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Patients with nowhere else to go are filling up Vermont hospitals amid nursing home shortages

Hospital Bed
Vermont hospitals are filling up with long-term patients due to a lack of placement options, like residential care facilities. In some cases, it's delaying other patients' access to needed care. The problem has only worsened since the COVID-19 pandemic.

Health care officials told lawmakers Wednesday that a shortage of nursing home beds has forced hospitals to become residential care providers for patients who have nowhere else to go.

Dr. Stephen Leffler, the chief operating officer at University of Vermont Medical Center, said his hospital is currently boarding 68 patients who are ready for discharge. Lack of placement options for those patients, he said, is delaying access to care for people with serious medical needs.

“A long-term boarder on one of our medical floors may not seem like a big deal, we have 430 beds,” Leffler said. “But if every bed is full, where is that patient going to go?”

Leffler told lawmakers that patients can end up living at the hospital for months, and in some cases, more than a year. And he said UVM Medical Center’s inability to discharge patients to appropriate residential or home care settings has worsened since the beginning of the COVID-19 pandemic.

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“I would argue that it wasn’t perfect prior to the pandemic,” he said. “But it’s made it infinitely more difficult to discharge patients.”

Though UVM Medical Center incurred more than $3 million in unreimbursed care due to “boarders” in the first quarter of the fiscal year, Leffler said he’s asking lawmakers to direct any increased funding to skilled nursing and other residential and home care programs that have seen capacity shrink in recent years.

“Make investments so we have more nursing home capacity, more beds for patients with high acute needs, and opportunity for people to get care in their home when they need it,” he said.

Suzanne Anair, a nursing home administrator in Bennington, said a combination of financial pressures and workforce shortages have constrained capacity at her facility, called the Centers for Living and Rehabilitation in Bennington.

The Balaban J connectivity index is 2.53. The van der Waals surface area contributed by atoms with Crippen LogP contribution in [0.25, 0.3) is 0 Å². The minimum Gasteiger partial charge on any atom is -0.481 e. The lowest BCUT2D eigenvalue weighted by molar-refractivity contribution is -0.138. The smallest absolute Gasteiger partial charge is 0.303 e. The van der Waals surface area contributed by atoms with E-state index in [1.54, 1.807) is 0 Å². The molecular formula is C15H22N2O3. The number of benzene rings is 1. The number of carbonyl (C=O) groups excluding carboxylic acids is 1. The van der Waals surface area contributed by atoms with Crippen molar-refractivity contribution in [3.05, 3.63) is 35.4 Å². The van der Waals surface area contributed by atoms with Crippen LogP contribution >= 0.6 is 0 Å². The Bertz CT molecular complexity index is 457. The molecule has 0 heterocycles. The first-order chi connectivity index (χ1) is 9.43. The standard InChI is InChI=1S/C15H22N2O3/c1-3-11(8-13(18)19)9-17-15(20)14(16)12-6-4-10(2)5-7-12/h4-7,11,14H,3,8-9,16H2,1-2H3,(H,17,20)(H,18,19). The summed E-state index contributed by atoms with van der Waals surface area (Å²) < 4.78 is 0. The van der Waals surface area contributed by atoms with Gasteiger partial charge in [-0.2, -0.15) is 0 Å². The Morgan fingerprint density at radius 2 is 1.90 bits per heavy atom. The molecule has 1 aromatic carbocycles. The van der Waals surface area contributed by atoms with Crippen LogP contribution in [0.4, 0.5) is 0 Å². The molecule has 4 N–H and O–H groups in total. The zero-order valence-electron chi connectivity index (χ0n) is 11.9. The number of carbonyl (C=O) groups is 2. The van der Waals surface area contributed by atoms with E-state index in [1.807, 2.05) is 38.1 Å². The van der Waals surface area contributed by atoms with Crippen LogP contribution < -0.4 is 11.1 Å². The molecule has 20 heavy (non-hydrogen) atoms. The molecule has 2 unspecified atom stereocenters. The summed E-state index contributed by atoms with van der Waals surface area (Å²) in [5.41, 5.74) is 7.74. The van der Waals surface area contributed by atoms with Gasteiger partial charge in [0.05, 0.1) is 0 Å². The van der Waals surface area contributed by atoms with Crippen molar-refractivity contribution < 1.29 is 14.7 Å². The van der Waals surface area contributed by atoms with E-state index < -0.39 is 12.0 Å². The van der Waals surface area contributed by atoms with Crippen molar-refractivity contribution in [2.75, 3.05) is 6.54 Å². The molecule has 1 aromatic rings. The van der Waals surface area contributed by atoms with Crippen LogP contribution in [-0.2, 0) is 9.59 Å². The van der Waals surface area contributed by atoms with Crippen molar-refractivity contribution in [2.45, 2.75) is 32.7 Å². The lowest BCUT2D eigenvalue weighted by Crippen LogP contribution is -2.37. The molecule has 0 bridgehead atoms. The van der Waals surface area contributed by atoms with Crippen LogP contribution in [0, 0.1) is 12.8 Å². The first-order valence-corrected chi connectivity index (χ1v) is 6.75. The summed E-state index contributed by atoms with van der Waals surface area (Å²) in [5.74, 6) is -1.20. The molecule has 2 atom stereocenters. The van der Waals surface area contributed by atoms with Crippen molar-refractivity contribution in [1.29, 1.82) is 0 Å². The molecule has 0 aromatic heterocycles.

“We have not rebounded from COVID,” Anair told lawmakers Wednesday.

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She said her organization spent nearly $5 million on temporary nurses and other contract employees in 2023 due to an inability to fill vacancies. And she said those costs have exacerbated financial pressure at a facility where 90% of residents are on either Medicaid or Medicare.

Provider reimbursement rates from government insurance programs, she said, often fall short of the cost of delivering care.

“The concern we have in the industry … is that facilities are choosing not to fill beds,” Anair said. “They’re still licensed. They’re still paying taxes on them. They cannot staff them.”

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Sara King, president of the VNA & Hospice of the Southwest Region, said visiting nurse agencies are managing a similar dynamic.

King told lawmakers her agency ran a $2.3 million deficit last year in part because 92% of all their revenue comes from Medicaid and Medicare.

“Medicare is constantly cutting us and has been cutting us and will continue to make cuts to us. But we need to remain competitive with our salaries … if we can’t remain competitive, they’re not going to come to home care,” she said. “We’re all losing money. All of us home health agencies in the state are losing money. And it’s really not sustainable.”

Lawmakers say they’re considering increases to Medicaid reimbursement rates for residential and home care providers in this year’s budget.

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The Vermont Statehouse is often called the people’s house. I am your eyes and ears there. I keep a close eye on how legislation could affect your life; I also regularly speak to the people who write that legislation.
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